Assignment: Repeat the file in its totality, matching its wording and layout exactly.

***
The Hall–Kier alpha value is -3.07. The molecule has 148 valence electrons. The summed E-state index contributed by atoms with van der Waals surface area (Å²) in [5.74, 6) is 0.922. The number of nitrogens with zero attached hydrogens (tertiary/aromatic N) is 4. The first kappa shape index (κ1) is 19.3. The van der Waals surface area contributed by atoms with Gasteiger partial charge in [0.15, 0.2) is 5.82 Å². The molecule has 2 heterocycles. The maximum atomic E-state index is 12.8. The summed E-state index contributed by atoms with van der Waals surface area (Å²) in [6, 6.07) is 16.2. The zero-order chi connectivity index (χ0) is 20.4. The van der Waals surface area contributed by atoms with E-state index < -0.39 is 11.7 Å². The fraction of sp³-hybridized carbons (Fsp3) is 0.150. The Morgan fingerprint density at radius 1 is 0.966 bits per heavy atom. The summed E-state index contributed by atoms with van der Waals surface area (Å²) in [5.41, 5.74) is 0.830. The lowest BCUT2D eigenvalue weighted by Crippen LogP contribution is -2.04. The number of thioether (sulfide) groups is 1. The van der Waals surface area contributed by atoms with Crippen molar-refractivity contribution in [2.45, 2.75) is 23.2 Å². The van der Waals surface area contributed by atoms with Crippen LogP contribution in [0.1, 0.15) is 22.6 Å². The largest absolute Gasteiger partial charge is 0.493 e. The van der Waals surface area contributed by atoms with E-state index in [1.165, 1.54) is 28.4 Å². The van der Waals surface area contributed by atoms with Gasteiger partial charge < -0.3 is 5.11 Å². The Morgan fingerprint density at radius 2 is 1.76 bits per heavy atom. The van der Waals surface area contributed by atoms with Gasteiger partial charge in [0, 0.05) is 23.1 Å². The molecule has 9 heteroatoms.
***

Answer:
The Hall–Kier alpha value is -3.07. The molecule has 148 valence electrons. The summed E-state index contributed by atoms with van der Waals surface area (Å²) in [5.74, 6) is 0.922. The number of nitrogens with zero attached hydrogens (tertiary/aromatic N) is 4. The first kappa shape index (κ1) is 19.3. The van der Waals surface area contributed by atoms with Gasteiger partial charge in [0.15, 0.2) is 5.82 Å². The molecule has 2 heterocycles. The maximum atomic E-state index is 12.8. The summed E-state index contributed by atoms with van der Waals surface area (Å²) in [6, 6.07) is 16.2. The zero-order chi connectivity index (χ0) is 20.4. The van der Waals surface area contributed by atoms with E-state index < -0.39 is 11.7 Å². The fraction of sp³-hybridized carbons (Fsp3) is 0.150. The Morgan fingerprint density at radius 1 is 0.966 bits per heavy atom. The summed E-state index contributed by atoms with van der Waals surface area (Å²) in [5.41, 5.74) is 0.830. The lowest BCUT2D eigenvalue weighted by Crippen LogP contribution is -2.04. The number of thioether (sulfide) groups is 1. The van der Waals surface area contributed by atoms with Crippen molar-refractivity contribution in [2.45, 2.75) is 23.2 Å². The van der Waals surface area contributed by atoms with Crippen LogP contribution in [0.1, 0.15) is 22.6 Å². The largest absolute Gasteiger partial charge is 0.493 e. The van der Waals surface area contributed by atoms with E-state index in [1.165, 1.54) is 28.4 Å². The van der Waals surface area contributed by atoms with Gasteiger partial charge < -0.3 is 5.11 Å². The Morgan fingerprint density at radius 2 is 1.76 bits per heavy atom. The van der Waals surface area contributed by atoms with Gasteiger partial charge in [0, 0.05) is 23.1 Å². The molecule has 9 heteroatoms.